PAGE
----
The United States, Germany and Japan, the world’s leading manufacturers, are about to be seriously challenged to keep their competitive edge against emerging nations such as China, India, and Brazil according to the 2013 Global Manufacturing Competitiveness Index from Deloitte Touche Tohmatsu Limited’s Global Manufacturing Industry group and the U.S. Council on Competitiveness.
A massive power shift is underway that will change the manufacturing landscape suggest responses from 550 CEOs and senior leaders at manufacturing companies around the world. Currently the U.S. is listed as the world’s third most competitive manufacturing nation but predict it will be fifth in just five years putting it only slightly ahead of the Republic of Korea. They also predict Germany will drop from second to fourth place, Canada from seventh to eighth and Japan will drop out of the top 10 entirely to 12th place.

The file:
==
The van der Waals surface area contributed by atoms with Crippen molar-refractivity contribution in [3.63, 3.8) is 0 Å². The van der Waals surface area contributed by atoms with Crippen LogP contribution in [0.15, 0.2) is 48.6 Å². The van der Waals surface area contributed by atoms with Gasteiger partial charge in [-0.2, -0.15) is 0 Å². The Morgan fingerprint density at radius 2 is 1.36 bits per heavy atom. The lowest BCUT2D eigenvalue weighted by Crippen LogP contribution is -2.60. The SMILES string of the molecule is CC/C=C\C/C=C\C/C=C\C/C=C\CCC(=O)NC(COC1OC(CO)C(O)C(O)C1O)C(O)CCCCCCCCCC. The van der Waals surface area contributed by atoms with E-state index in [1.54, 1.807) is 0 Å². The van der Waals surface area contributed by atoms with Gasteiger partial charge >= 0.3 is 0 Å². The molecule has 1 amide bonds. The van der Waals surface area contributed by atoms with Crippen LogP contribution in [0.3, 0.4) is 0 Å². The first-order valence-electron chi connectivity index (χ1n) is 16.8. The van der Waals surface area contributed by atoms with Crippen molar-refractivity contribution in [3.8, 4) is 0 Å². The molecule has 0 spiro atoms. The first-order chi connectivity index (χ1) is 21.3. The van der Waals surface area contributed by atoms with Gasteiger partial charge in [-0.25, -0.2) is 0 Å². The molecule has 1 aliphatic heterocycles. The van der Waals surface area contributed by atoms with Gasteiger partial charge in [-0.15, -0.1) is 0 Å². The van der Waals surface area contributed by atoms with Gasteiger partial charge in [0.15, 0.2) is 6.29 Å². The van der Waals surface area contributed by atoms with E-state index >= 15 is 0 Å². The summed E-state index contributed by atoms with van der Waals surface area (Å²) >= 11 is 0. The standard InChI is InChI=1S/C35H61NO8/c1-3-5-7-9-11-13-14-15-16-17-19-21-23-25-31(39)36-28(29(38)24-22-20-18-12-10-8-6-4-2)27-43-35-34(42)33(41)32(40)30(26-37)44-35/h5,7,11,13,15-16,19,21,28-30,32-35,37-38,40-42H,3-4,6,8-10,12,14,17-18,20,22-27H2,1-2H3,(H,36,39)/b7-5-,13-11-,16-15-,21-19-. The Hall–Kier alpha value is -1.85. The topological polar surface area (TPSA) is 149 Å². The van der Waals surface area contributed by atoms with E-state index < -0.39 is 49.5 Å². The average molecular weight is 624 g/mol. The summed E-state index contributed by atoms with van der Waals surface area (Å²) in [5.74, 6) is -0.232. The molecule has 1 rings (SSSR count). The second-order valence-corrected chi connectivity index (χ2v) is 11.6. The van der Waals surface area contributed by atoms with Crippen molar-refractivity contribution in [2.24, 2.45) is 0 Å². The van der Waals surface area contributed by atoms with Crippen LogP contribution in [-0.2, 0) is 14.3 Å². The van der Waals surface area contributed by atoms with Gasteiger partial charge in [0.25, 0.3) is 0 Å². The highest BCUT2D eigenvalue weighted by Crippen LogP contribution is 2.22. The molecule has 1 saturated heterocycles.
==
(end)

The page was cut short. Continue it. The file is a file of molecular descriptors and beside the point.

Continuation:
The survey predicts that within five years emerging nations will surge forward with Brazil moving from eighth to third place, India jumping from fourth to second place, and China remaining in first place. Deborah L. Wince-Smith, president and CEO of the U.S. Council on Competitiveness says “…Emerging nations are growing fast and strong. Wise policies and practices could unleash American strengths, turbo-charge our manufacturing engines, and raise technology commercialization to new heights – driving U.S. economic growth and job creation.”
Ms. Wince-Smith also believes that even though the U.S. is expected to drop to fifth place in five years, it is still a very powerful competitor that is in an excellent position to lead the technological transformation in manufacturing.
Access to talented workers is the top indicator of a country’s competitiveness, followed by a country’s trade, financial and tax systems and then the cost of labor and materials revealed the index. According to CEOs, nothing was more important than the quality, availability and productivity of a nation’s workforce. Emerging nations struggle with local economic, trade, financial, legal and tax systems as well as supplier networks and physical infrastructure. Not surprisingly, they are extremely competitive with respect to local costs and availability of labor.
The 2013 Global Manufacturing Index is an initiative led by the U.S. Council on Competitiveness and Deloitte Touche Tohmatsu Limited designed to determine how CEOs view the competitiveness of the manufacturing industry in different countries around the world.
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